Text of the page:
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03 Nov 2021

Five ways to recognise your employees this festive season

It may seem early to start thinking about Christmas and the end of yet another unpredictable year, however the festive season is fast approaching as the final quarter of the year is upon us. Many HR teams are looking at different ways to engage and recognise their teams and celebrate their employees for continuing to do their jobs and keep up morale during such unusual times. For some organisations, Christmas parties will go ahead as usual since restrictions have been lifted, yet for other businesses things will still likely look different to years gone by.



And it goes without saying that employees feel differently too. Over the past year, their priorities have shifted and a lot more value is being placed on wellbeing, health, family and a work-life balance. Recognition has never been so important, especially as employees are feeling over-worked, still uncertain of the future, used to a new schedule as their day-to-day lives have had to change. Ending the year on a high with a happy team can be a catalyst for starting the new year with a bang.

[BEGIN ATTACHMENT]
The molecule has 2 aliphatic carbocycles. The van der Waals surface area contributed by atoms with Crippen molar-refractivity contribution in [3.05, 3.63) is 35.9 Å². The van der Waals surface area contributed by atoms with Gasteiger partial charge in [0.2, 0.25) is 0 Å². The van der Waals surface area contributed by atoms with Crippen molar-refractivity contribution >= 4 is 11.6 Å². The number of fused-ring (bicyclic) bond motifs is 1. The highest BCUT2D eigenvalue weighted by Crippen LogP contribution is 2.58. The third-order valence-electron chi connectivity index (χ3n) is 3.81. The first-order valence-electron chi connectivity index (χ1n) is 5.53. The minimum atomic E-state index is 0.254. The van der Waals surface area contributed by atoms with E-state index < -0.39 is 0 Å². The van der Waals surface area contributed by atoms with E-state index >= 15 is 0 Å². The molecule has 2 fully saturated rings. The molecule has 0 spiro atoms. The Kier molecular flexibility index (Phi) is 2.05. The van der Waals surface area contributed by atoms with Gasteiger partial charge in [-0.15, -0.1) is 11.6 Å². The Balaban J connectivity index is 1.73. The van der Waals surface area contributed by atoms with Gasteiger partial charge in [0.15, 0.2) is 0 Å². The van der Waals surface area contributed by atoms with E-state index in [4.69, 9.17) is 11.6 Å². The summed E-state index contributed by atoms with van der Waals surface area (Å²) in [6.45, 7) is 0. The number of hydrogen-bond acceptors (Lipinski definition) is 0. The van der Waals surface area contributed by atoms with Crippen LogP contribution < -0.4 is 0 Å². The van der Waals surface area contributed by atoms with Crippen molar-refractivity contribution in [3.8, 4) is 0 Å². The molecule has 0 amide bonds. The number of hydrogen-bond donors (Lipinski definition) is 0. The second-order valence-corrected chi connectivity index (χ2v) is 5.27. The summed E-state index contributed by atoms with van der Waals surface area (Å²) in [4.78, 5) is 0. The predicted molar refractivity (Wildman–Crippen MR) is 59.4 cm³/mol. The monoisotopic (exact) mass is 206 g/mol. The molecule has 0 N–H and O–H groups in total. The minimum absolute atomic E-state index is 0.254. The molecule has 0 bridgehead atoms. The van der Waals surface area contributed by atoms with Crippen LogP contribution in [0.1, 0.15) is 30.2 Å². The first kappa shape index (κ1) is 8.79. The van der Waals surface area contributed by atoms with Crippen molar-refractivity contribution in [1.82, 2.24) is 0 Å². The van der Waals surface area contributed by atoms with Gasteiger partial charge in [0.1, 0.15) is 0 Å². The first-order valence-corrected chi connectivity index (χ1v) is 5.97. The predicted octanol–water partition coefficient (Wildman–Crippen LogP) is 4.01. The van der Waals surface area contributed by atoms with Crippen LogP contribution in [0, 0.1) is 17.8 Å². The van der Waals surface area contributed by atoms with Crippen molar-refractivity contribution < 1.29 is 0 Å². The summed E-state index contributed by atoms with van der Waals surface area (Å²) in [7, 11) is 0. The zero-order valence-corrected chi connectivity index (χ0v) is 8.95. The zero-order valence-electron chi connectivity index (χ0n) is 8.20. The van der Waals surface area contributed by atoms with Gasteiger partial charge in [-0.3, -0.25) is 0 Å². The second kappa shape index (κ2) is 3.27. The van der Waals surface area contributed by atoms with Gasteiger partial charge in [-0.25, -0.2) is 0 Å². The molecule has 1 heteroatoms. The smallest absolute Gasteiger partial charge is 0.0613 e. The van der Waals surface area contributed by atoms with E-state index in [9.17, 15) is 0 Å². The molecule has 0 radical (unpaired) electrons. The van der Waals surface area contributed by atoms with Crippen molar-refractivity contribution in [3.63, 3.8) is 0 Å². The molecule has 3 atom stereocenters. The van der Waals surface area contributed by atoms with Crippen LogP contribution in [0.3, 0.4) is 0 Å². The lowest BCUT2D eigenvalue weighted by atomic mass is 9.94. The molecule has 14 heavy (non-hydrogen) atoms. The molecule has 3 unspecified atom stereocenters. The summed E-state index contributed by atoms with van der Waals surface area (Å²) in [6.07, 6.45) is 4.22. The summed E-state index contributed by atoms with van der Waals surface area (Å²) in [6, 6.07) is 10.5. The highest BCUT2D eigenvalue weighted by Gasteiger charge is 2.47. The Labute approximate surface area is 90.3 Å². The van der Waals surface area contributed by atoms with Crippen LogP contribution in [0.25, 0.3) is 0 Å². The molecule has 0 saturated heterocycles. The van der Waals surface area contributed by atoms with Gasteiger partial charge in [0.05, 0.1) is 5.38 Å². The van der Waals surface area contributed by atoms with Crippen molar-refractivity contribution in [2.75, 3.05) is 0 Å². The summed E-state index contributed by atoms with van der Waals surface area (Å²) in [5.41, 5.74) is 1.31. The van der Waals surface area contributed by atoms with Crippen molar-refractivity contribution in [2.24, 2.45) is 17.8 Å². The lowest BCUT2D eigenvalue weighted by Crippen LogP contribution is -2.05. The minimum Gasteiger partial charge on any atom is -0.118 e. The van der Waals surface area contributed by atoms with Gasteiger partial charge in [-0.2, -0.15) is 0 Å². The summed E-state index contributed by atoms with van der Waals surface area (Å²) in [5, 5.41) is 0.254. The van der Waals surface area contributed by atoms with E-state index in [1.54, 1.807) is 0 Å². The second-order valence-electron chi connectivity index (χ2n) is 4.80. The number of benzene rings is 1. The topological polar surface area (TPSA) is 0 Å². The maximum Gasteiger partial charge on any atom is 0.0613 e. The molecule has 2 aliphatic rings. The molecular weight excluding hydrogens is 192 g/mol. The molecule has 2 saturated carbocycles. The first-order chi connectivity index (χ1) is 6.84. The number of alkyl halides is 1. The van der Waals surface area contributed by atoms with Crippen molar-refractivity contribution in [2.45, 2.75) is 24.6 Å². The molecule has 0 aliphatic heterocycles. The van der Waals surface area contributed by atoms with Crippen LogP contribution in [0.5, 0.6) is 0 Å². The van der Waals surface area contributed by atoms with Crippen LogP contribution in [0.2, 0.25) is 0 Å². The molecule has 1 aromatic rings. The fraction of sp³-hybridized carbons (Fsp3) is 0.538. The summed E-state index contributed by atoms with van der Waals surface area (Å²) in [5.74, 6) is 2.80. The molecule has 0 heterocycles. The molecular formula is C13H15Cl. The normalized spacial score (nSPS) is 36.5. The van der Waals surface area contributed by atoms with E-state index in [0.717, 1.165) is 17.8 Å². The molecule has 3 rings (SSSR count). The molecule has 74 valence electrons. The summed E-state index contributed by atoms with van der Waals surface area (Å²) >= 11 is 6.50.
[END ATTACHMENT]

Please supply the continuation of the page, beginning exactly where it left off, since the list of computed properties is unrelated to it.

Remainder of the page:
Employees really need this acknowledgment and appreciation; knowing they are valued and important within the business. With this in mind, we've pulled together five easy ways to recognise your employees this festive season:

1. Give financial vs. non-financial rewards
Undoubtedly, financial rewards and recognition, including salary raises, gift cards and special commissions, have a firm track record in boosting employee engagement and motivation. Nevertheless, these rewards should not be relied on solely in order to engage and recognise employees. In some businesses, it's expected that employees will receive financial rewards especially in the festive period, such as a bonus or a 13th cheque. For this reason, employees may need an extra level of recognition that highlights their value, sustaining or increasing their engagement as a result. 


Non-financial recognition may take on many different forms. Companies can think outside the box for non-monetary recognition, such as parking in the director's spot for a week, extra days annual leave, a voucher for a day out, a donation made to a charity of the employee's choice on their behalf. These rewards may also include acknowledgement in the form of bespoke e-cards or a hand-written thank you note left on an employee's desk.